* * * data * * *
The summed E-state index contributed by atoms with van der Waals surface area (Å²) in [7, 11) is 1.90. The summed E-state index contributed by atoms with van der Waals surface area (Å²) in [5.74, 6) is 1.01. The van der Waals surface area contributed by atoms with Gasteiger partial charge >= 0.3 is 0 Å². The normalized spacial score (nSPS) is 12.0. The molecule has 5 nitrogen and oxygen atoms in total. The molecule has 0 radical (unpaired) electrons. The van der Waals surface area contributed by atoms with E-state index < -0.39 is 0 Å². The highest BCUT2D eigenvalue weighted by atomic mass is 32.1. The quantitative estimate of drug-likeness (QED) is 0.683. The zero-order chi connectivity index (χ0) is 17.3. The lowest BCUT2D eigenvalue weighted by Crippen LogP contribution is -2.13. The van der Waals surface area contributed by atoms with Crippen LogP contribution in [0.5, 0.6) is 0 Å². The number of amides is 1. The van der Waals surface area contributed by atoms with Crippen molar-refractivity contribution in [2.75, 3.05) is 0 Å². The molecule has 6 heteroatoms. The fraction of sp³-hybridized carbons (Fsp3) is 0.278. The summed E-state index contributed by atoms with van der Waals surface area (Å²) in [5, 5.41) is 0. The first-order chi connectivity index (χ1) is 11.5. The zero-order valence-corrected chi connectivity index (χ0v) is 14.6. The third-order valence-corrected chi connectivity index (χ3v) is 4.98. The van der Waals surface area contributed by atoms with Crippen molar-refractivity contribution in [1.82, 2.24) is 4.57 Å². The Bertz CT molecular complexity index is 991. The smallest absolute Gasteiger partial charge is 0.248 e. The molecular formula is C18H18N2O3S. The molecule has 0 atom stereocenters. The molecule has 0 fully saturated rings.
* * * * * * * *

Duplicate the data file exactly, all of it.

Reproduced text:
The summed E-state index contributed by atoms with van der Waals surface area (Å²) in [7, 11) is 1.90. The summed E-state index contributed by atoms with van der Waals surface area (Å²) in [5.74, 6) is 1.01. The van der Waals surface area contributed by atoms with Gasteiger partial charge >= 0.3 is 0 Å². The normalized spacial score (nSPS) is 12.0. The molecule has 5 nitrogen and oxygen atoms in total. The molecule has 0 radical (unpaired) electrons. The van der Waals surface area contributed by atoms with E-state index < -0.39 is 0 Å². The highest BCUT2D eigenvalue weighted by atomic mass is 32.1. The quantitative estimate of drug-likeness (QED) is 0.683. The zero-order chi connectivity index (χ0) is 17.3. The lowest BCUT2D eigenvalue weighted by Crippen LogP contribution is -2.13. The van der Waals surface area contributed by atoms with Crippen LogP contribution in [0.5, 0.6) is 0 Å². The number of amides is 1. The van der Waals surface area contributed by atoms with Crippen molar-refractivity contribution in [2.75, 3.05) is 0 Å². The molecule has 6 heteroatoms. The fraction of sp³-hybridized carbons (Fsp3) is 0.278. The summed E-state index contributed by atoms with van der Waals surface area (Å²) in [5, 5.41) is 0. The first-order chi connectivity index (χ1) is 11.5. The zero-order valence-corrected chi connectivity index (χ0v) is 14.6. The third-order valence-corrected chi connectivity index (χ3v) is 4.98. The van der Waals surface area contributed by atoms with Crippen molar-refractivity contribution in [1.82, 2.24) is 4.57 Å². The Bertz CT molecular complexity index is 991. The smallest absolute Gasteiger partial charge is 0.248 e. The molecular formula is C18H18N2O3S. The molecule has 0 atom stereocenters. The molecule has 0 fully saturated rings.